The Christian Centre for Rural Wales has grown and flourished from a the beginnings of the inspired vision of its founders to a tangible source for Christian groups today. Over the fifteen years since its inception, the centre has realised that vision bringing different Christian denominational groups together, sharing their common faith.

The centre which is not a church, but rather a resource providing support alongside Cytun and local clergy welcomes everybody who calls themselves Christian under one umbrella.

First Committee

Shortly before the end of the last millennium; the trustees joined together in their passion to form their vision thus establishing and t maintain a centre at the Royal Welsh Showground throughout the year.

In 1999 a close knit group formed the first committee, who then took a lease on one of the small buildings at the Llanellwedd roundabout. The group started by running the Alpha course there and this soon flourished into regular fellowship meetings where the shared supper, followed by worship and a speaker to address the group.

On occasion the twenty to thirty regular attendees swelled to over forty, filling out the ranks of the faithful that attended regularly over the following years. Unfortunately as some have become older and unable to go out at night and others have passed away the viability of the group dwindled. Consequently these meetings are now only held a few times a year.
From these early beginnings the centre has provided a stable and regular meeting place for other associated groups such as the ARM (Anglican Renewal Ministries) and FCN (The farming Community Network. Over the years Marcia Gibson-Watt has been the mainstay throughout providing food and hot home brewed coffee, She has also provided her books, together with her time and energy. Keeping the centre clean, warm and welcoming to visitors that arrive there. The time is now approaching to find someone younger to help her

Core Objectives and Ministry

The core objective has always been to create an oasis of peace and calm, especially during busy times at the Showground. This provides a focus for the work of the Christian Churches in rural areas, allowing them to share good practice and their ministry. This helps to develop a better understanding between urban and rural communities

A number of tragic suicides within the farming community has led to centre becoming a listening ministry, providing privacy and assured confidentiality to those in distress. The duty chaplaincy service grew over the years under the watchful eye of Reverend Richard Kirlew who at the time headed up the Rural Life Officers in the area. Reverend Michelle Bailey was appointed as the new Rural Life Officer to the Bishop of Swansea and Brecon in 2016 and has followed In Richard’s footsteps by growing the ministry at the centre even further.

Moving to a new location

The reasons for the move from the original building included the distance from the main showground. With all the sheep and cattle sales taking place at the top end of the showground the journey to Entrance A was simply too far for anyone to find the CCRW.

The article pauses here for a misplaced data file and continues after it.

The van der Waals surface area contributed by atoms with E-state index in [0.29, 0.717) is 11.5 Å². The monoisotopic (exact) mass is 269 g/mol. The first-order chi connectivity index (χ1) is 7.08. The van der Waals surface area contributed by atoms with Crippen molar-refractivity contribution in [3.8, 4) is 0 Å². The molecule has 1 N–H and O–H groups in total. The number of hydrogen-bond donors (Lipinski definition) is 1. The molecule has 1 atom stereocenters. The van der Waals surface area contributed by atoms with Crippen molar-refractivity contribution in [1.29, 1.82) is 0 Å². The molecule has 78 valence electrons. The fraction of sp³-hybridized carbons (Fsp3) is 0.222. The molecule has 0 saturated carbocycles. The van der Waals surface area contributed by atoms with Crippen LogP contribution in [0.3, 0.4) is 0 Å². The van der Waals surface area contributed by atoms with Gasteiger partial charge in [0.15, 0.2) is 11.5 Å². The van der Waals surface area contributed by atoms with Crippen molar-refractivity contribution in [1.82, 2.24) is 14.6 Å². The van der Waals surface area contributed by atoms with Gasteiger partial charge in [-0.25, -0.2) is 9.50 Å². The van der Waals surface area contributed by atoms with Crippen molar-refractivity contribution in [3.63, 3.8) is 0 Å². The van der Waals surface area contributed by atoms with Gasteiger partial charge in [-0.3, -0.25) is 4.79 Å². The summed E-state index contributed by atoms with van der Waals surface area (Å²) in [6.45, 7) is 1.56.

The building that the CCRW were in previously had to be vacated every July for the duration of the show and then reoccupied after the show. This was far from a practical arrangement. The leadership yearned for a place of their own to hang up their pictures and wall hangings. A place where disruption in moving everything back and forth would be no more.

Ideally the CCRW would be situated near the main ring or near the sheep sheds, where drinks can be dispensed and provide a quiet space for reflection and silence or even for a quiet chat away from the busy showground. Although it serves well it is not ideal as it lacks disabled access and can be difficult to find when the showground is busy, with tents being erected in the surrounding areas.

After disappointment when plans to build a purpose built centre fell through, the CCRW moved to its current location where it from three rooms it provides its ongoing service to the Christian public. The financial support in place and a steadfast and headstrong chairwoman has kept the CCRW going in what used to be the Old Food Hall at the Showground. Although it serves well it is not ideal as it lacks disabled access and can be difficult to find when the showground is busy.

With a small kitchen and a room for daily prayer during the show, it is perfect for meetings. The CCRW also have consent to use the downstairs foyer which is a large area ideal for larger fellowship groups, which when filled up is quite welcoming.

Following a small launch held by the CCRW last December a special carol service was held for the staff at the RWAS and a good time was had by all. This service is provided annually and is well attended.

Psalm 27: “Unless the Lord builds the house, we labour in vain” is considered particularly pertinent to the CCRW. We trust in his perfect plan and the CCRW has had some affirming prophesies that are encouraging.